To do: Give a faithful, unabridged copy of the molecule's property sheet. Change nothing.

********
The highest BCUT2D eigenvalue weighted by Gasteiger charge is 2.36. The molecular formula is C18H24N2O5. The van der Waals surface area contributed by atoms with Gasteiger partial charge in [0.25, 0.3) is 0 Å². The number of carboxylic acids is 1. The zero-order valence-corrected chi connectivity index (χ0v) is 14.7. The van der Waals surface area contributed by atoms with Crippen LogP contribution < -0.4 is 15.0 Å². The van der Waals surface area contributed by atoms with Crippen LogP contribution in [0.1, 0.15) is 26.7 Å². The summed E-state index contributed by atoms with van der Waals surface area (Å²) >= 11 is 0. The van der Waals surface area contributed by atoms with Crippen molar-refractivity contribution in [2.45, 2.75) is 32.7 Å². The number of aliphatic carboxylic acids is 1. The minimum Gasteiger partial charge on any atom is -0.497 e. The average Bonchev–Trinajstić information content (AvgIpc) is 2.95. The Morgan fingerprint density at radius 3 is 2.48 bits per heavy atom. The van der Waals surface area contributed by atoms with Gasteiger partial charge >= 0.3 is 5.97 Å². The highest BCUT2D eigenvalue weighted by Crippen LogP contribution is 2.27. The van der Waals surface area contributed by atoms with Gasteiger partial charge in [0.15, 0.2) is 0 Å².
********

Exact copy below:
The highest BCUT2D eigenvalue weighted by Gasteiger charge is 2.36. The molecular formula is C18H24N2O5. The van der Waals surface area contributed by atoms with Gasteiger partial charge in [0.25, 0.3) is 0 Å². The number of carboxylic acids is 1. The zero-order valence-corrected chi connectivity index (χ0v) is 14.7. The van der Waals surface area contributed by atoms with Crippen LogP contribution < -0.4 is 15.0 Å². The van der Waals surface area contributed by atoms with Crippen LogP contribution in [0.1, 0.15) is 26.7 Å². The summed E-state index contributed by atoms with van der Waals surface area (Å²) >= 11 is 0. The van der Waals surface area contributed by atoms with Crippen molar-refractivity contribution in [2.45, 2.75) is 32.7 Å². The number of aliphatic carboxylic acids is 1. The minimum Gasteiger partial charge on any atom is -0.497 e. The average Bonchev–Trinajstić information content (AvgIpc) is 2.95. The Morgan fingerprint density at radius 3 is 2.48 bits per heavy atom. The van der Waals surface area contributed by atoms with Gasteiger partial charge >= 0.3 is 5.97 Å². The highest BCUT2D eigenvalue weighted by Crippen LogP contribution is 2.27. The van der Waals surface area contributed by atoms with Gasteiger partial charge in [0.15, 0.2) is 0 Å².